Tuesday, August 31, 2010

New Database Module: ACS Legacy Archives

Although we have had the current (1996+) full-text content of the many journals published by the American Chemical Society for several years, we are happy to have just added the deep backfile of ACS journals to our available resources.

Called the ACS Legacy Archives, this journal module "provides full-text searching and instant access to all titles, volumes, issues, and articles published by the ACS from 1879 to 1995." That means that science (and other interested) students and faculty can now make use of an additional 464,037 articles, 11,103 issues, and 966 volumes of the valuable research literature published by the ACS over the years. Instantly access the "best minds from 117 years of chemistry...including 180 Nobel Laureates in Chemistry, Physics, and Physiology or Medicine."

Suffolk users should access this content the same way they have always accessed ACS Publications, through the Suffolk link to the ACS Publications homepage. This busy homepage allows researchers to browse journals (see list in the lower left) or you can simply perform a search for keyword topic or author or title words from the search box in the upper right.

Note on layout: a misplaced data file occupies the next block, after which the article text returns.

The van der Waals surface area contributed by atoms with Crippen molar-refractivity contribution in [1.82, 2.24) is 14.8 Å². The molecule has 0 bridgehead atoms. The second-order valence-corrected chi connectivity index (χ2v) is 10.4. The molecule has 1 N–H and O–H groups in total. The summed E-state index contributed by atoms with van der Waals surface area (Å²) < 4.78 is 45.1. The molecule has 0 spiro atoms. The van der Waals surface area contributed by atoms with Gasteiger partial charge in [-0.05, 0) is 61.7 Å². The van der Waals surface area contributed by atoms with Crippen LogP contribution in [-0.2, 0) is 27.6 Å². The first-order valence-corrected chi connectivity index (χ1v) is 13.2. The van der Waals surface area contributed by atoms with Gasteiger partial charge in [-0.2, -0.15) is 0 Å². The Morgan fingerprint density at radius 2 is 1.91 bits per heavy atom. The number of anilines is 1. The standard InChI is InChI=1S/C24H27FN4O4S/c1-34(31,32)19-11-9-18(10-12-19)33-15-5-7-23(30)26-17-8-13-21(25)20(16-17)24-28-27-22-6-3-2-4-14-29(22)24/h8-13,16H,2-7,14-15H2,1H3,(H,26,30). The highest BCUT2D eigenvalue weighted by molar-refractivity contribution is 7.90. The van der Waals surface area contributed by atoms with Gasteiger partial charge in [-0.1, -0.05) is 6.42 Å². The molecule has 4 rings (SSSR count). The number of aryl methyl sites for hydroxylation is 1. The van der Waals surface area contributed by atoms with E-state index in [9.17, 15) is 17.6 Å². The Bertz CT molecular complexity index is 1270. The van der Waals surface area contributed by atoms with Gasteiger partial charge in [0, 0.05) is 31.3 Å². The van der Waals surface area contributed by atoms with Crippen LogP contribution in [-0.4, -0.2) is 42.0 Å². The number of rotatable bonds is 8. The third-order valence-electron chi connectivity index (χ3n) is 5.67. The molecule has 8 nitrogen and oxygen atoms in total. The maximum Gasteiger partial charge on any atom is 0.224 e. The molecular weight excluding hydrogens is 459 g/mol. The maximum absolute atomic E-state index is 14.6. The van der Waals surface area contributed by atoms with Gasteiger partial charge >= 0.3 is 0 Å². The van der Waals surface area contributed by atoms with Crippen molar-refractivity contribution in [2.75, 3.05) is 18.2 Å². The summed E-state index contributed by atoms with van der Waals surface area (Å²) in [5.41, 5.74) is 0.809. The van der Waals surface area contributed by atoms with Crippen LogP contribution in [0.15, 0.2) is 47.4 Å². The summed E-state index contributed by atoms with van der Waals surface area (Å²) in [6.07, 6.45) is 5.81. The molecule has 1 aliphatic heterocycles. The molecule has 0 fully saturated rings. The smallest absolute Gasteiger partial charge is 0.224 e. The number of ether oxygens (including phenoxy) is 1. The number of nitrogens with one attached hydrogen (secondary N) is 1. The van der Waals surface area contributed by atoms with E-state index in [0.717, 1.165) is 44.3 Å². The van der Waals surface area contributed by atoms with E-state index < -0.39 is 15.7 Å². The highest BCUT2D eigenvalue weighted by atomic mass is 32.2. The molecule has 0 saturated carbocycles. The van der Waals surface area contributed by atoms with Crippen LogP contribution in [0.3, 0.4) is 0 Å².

Since the default option of the search box is "Anywhere," I usually open the pull-down box and search specifically for a title concept or author. Note, too, that there is a a light yellow Advanced Search button you can click that allows for more precise searching.

Want to know more about the Legacy Archives? You can take a look at this page or this PDF brochure.

We hope that you find this core scientific literature helpful to your research.

[FIND ACS Publications (including the Legacy Archives) on the Sciences page of the "Database by Subject"Lists, right on the first column.]

Monday, August 23, 2010

New Database: Gender Studies Database

This past spring, we added another database that expands the specialized research options of our student and faculty researchers. Gender Studies Database (GSD) is a newish database from our most familiar vendor, EBSCOhost. But it results from the acquisition of several long- established indexes from a small publisher called National Information Services Corporation (NISC). GSD combines the older Women's Studies International with a Men's Studies database, providing a wide range of gender studies materials.

EBSCO indicates that "GSD covers the full spectrum of gender-engaged scholarship inside and outside academia." But the admission that some of the content is "outside academia" can be reason for caution. Although covering activist and community and "gray" literature is perfectly valid in an index analyzing gender issues, all materials may not be appropriate for ALL research needs. GSD includes "several thousand links to freely available and indexed full-text articles and documents on the Internet," from "carefully selected and important websites." But these items may not be applicable for use in an academic paper. (If you are unsure, review all materials with your professor before committing them to your paper!)